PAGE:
Aichi-ken Ichinomiya at 13:00.

The point of all this is…. if one of the reactors up in Fukui – Mihama or Monju – were to release radiation as a result of an accident, it would only take a few hours for that radiation to reach one of the largest population centers in Japan, the greater Nagoya area.

Food for thought.

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Now for some revision of the numbers last night.

Retraction: Apparently it was not 400 in Nagoya. The organizers said there were about 100, but when I was there I counted at least 200, so maybe the lower figure was near the beginning when they were talking to the newspaper reporter.

And… MUCH more importantly, as the world knows by now, the total in Tokyo was not 80,000, but somewhere between 150,000 and 200,000!!  (The Japan Times reported 200,000.)

EX-SKF include this in an entry today:

Hibi Zakkan” (daily random thoughts) blog (6/30/2012) has a summary of the Japanese media reports on the number of protesters at June 29’s rally:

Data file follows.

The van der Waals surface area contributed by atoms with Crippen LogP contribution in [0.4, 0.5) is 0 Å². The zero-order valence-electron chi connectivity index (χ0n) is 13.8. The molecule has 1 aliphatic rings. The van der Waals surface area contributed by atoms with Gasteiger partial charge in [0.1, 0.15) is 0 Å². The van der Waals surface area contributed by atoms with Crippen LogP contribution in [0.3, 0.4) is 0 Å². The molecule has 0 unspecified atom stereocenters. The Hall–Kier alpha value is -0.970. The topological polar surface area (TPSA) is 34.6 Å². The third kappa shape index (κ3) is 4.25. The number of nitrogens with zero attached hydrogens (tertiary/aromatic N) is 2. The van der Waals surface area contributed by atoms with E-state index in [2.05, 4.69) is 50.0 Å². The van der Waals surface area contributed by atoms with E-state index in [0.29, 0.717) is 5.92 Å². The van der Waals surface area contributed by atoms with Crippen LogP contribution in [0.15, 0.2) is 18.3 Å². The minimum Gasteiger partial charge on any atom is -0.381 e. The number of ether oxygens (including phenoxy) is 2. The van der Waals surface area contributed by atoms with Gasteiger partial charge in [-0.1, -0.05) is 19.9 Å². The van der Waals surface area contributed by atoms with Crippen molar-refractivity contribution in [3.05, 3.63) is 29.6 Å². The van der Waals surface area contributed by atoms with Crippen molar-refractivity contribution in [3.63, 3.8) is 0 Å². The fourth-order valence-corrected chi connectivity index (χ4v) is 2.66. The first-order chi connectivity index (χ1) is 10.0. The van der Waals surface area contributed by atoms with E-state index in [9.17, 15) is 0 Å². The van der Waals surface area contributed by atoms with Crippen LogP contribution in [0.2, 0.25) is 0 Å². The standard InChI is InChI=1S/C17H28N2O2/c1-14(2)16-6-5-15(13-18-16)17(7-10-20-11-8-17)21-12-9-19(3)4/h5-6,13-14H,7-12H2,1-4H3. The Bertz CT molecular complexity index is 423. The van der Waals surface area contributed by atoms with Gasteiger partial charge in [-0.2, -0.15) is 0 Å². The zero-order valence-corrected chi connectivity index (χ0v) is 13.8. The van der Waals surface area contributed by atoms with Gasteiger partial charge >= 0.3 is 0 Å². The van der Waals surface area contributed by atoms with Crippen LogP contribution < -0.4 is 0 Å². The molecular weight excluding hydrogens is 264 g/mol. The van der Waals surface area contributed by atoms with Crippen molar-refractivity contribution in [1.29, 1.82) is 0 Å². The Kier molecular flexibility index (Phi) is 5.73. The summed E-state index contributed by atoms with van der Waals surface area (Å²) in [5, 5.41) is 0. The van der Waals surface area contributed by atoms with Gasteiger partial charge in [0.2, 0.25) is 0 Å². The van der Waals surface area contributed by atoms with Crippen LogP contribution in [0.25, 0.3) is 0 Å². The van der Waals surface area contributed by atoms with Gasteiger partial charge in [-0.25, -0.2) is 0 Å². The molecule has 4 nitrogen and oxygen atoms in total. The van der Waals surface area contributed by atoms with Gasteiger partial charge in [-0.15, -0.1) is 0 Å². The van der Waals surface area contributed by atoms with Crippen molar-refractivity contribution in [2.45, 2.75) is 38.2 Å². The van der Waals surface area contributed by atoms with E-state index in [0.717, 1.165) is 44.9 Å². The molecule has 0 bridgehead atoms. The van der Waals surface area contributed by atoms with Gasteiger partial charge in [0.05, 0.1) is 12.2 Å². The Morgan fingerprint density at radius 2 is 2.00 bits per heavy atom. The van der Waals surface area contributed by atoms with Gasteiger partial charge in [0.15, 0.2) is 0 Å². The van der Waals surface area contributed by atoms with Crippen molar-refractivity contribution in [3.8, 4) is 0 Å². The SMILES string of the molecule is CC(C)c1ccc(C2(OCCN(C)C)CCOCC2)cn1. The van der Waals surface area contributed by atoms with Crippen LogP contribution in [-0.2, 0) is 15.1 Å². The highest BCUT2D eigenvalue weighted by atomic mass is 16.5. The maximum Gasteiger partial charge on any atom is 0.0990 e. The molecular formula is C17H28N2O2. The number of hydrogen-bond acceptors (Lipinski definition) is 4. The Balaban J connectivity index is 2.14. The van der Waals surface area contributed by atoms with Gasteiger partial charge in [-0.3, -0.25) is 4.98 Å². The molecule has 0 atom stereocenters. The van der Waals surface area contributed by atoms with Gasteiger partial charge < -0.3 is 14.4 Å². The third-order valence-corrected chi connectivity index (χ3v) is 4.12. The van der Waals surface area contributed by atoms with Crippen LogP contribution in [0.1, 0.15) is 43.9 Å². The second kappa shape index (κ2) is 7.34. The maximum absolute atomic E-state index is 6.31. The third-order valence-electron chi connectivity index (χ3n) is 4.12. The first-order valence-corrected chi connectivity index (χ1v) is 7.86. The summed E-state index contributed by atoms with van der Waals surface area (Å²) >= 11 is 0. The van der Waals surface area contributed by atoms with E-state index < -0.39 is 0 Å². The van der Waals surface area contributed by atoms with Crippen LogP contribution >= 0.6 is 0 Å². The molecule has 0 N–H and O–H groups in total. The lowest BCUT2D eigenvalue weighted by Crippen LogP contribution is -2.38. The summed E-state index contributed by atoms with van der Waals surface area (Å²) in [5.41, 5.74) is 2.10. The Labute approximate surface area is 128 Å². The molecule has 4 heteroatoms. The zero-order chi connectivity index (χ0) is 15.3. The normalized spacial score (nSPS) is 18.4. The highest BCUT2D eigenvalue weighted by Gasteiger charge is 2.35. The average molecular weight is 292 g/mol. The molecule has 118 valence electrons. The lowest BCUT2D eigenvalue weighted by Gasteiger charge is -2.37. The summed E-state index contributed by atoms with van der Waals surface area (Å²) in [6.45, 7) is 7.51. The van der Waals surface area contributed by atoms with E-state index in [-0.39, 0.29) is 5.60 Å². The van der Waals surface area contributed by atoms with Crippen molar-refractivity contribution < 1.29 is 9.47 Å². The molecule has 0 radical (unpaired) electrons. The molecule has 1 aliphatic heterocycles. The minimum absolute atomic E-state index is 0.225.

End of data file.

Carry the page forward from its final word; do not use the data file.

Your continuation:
TBS TV: 200,000, quoting the organizers
Organizers: 150,000
Asahi Shinbun: 150,000 to 180,000 quoting the organizers, 17,000 quoting the police
Asahi TV (Hodo Station): 40,000 to 50,000
NHK: “More than the last time”
The Metropolitan Police: 17,000
Mainichi: quoting both the organizers (150,000) and the police (17,000)
Yomiuri: (there is no article)

Read the entire article at:

And here are some headlines of this historic event:

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I love Japan. Even the protests are orderly. Mostly. 

While noisy, the protesters on Friday demonstrated Japan’s penchant for being well organized and fastidiously polite. In many places, they kept passages clear for pedestrians and stood in neat lines along sidewalks. When the protest ended at 8 p.m., organizers quickly dispersed participants using megaphones, with hardly a scrap of garbage left behind.

In Tokyo, Thousands Protest the Restarting of a Nuclear Power Plant

Kyodo News, via Associated Press